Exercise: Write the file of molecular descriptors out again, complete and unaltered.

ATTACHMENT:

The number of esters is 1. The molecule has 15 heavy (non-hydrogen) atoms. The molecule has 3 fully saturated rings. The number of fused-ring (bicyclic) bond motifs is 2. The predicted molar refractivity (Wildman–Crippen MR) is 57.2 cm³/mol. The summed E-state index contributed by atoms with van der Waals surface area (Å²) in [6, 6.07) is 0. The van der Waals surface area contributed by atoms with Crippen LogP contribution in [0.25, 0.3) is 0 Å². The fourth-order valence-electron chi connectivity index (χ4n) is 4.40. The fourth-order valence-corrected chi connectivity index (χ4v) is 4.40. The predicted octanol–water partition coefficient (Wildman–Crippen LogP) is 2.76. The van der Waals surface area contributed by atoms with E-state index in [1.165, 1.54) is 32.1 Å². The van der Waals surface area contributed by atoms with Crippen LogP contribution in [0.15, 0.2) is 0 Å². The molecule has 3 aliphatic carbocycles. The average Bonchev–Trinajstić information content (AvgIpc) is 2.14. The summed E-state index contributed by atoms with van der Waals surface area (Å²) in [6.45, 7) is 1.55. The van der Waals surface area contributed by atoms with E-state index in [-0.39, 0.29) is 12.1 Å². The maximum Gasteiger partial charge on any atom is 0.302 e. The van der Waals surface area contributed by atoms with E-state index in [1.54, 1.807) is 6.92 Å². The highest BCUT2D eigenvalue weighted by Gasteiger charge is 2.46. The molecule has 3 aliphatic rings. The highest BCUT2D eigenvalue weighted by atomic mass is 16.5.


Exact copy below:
The number of esters is 1. The molecule has 15 heavy (non-hydrogen) atoms. The molecule has 3 fully saturated rings. The number of fused-ring (bicyclic) bond motifs is 2. The predicted molar refractivity (Wildman–Crippen MR) is 57.2 cm³/mol. The summed E-state index contributed by atoms with van der Waals surface area (Å²) in [6, 6.07) is 0. The van der Waals surface area contributed by atoms with Crippen LogP contribution in [0.25, 0.3) is 0 Å². The fourth-order valence-electron chi connectivity index (χ4n) is 4.40. The fourth-order valence-corrected chi connectivity index (χ4v) is 4.40. The predicted octanol–water partition coefficient (Wildman–Crippen LogP) is 2.76. The van der Waals surface area contributed by atoms with E-state index in [1.165, 1.54) is 32.1 Å². The van der Waals surface area contributed by atoms with Crippen LogP contribution in [0.15, 0.2) is 0 Å². The molecule has 3 aliphatic carbocycles. The average Bonchev–Trinajstić information content (AvgIpc) is 2.14. The summed E-state index contributed by atoms with van der Waals surface area (Å²) in [6.45, 7) is 1.55. The van der Waals surface area contributed by atoms with E-state index in [-0.39, 0.29) is 12.1 Å². The maximum Gasteiger partial charge on any atom is 0.302 e. The van der Waals surface area contributed by atoms with E-state index in [1.54, 1.807) is 6.92 Å². The highest BCUT2D eigenvalue weighted by Gasteiger charge is 2.46. The molecule has 3 aliphatic rings. The highest BCUT2D eigenvalue weighted by atomic mass is 16.5.